James Lawrence Orr

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James Lawrence Orr
James Lawrence Orr - Brady-Handy.jpg
United States Ambassador to Russia
In office
December 12, 1872 – May 5, 1873
President Ulysses Grant
Preceded by Andrew Curtin
Succeeded by Marshall Jewell
73rd Governor of South Carolina
In office
November 29, 1865 – July 6, 1868
LieutenantW. D. Porter
Preceded by Benjamin Perry
Succeeded by Robert Scott
Confederate States Senator
from South Carolina
In office
February 18, 1862 – May 10, 1865
Preceded byConstituency established
Succeeded byConstituency abolished
22nd Speaker of the United States House of Representatives
In office
December 7, 1857 – March 3, 1859
Preceded by Nathaniel Banks
Succeeded by William Pennington
Leader of the House Democratic Caucus
In office
December 7, 1857 – March 3, 1859
Preceded by Linn Boyd
Succeeded by Michael C. Kerr
Member of the
U.S. House of Representatives
from South Carolina
In office
March 4, 1849 – March 3, 1859
Preceded by Richard F. Simpson (2nd)
Armistead Burt (5th)
Succeeded by William Aiken Jr. (2nd)
John D. Ashmore (5th)
Constituency 2nd district (1849–53)
5th district (1853–59)
Chairman of the House Committee on Indian Affairs
In office
March 4, 1853 – March 3, 1855
Preceded by Robert Ward Johnson
Succeeded by Benjamin Pringle
Member of the South Carolina House of Representatives from Pendleton District
In office
November 25, 1844 – November 27, 1848
Personal details
Born(1822-05-12)May 12, 1822
Craytonville, South Carolina
DiedMay 5, 1873(1873-05-05) (aged 50)
St. Petersburg, Russia
Political party Democratic
Alma mater University of Virginia
Military service
Allegiance  Confederate States
Branch/service  Confederate States Army
Years of service1861–1862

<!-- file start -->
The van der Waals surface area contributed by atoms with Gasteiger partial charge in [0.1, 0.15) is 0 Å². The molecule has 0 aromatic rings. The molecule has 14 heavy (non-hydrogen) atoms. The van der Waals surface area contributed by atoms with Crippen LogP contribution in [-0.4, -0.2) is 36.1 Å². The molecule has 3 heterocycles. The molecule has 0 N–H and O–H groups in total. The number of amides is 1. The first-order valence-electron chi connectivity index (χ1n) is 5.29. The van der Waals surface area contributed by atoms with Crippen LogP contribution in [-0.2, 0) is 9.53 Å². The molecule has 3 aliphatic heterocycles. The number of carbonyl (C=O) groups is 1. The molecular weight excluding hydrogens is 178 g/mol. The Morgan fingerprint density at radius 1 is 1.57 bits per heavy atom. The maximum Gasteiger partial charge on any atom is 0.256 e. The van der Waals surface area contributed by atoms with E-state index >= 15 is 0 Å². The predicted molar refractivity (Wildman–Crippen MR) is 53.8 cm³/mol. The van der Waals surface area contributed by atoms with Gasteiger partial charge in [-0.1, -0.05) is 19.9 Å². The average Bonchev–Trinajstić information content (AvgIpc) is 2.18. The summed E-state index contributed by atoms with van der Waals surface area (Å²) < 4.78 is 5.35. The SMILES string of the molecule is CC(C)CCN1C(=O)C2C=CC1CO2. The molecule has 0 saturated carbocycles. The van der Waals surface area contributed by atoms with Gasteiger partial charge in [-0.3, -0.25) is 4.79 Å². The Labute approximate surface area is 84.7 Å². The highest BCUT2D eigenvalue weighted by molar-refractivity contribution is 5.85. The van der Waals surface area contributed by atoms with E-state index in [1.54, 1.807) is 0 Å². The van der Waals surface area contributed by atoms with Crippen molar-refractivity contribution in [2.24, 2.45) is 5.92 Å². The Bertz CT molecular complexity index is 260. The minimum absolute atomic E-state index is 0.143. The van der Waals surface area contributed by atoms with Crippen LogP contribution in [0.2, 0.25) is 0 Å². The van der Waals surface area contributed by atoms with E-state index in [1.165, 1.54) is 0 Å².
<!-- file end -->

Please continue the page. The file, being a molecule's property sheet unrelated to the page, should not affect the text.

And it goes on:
Unit First (Orr's) South Carolina Rifle Regiment
Battles/wars American Civil War

James Lawrence Orr (May 12, 1822 – May 5, 1873) was an American diplomat and politician who served as the 22nd Speaker of the United States House of Representatives from 1857 to 1859. [1] He also served as the 73rd Governor of South Carolina from 1865 to 1868 after a term in the Confederate States Senate.


Orr was born at Craytonville, South Carolina located in Anderson County, South Carolina. He graduated from the University of Virginia in 1841 and became an attorney. He served as a Democratic Congressman from South Carolina from 1849 to 1859, serving as the Speaker of the House from 1857 to 1859. Orr was an advocate of states' rights who used his position to assist those persons who promoted the continuation of slavery. He foresaw the consequences of the decision by South Carolina to attempt to secede from the Union, but he remained loyal to his State. He was one of the three commissioners sent to Washington, D.C. to negotiate the transfer of federal property to South Carolina; the failure of these negotiations led directly to the bombardment of one of the highest-profile federal assets within South Carolina, Fort Sumter.

After Fort Sumter and the outbreak of the American Civil War, Orr organized and commanded Orr's Regiment of South Carolina Rifles, which saw little action before he resigned in 1862 and entered the Confederate Senate, where he served as chairman of the influential Foreign Affairs and Rules committees. The regiment continued to bear his name throughout the war and fought in some of the most prominent battles of the Army of Northern Virginia. In the Confederate Senate, he remained a strong proponent of states' rights.

At the end of the war, Orr was elected governor and served from 1865 until the passage of a new state constitution in 1868. In 1872 President Ulysses S. Grant appointed Orr as Minister to Russia in a gesture of post-Civil War reconciliation. Orr died in St. Petersburg, Russia shortly after arriving to begin his service as Minister. He was interred in the First Presbyterian Church Cemetery in Anderson, South Carolina.

A posthumous portrait of Orr by painter Esther Edmonds is currently part of the collection of the United States Capitol. [2]


  1. ^ ORR, James Lawrence, (1822 - 1873), bioguide.congress.gov, accessed 4 August 2010
  2. ^ "James Lawrence Orr – US House of Representatives: History, Art & Archives". history.house.gov. Retrieved 28 December 2017.

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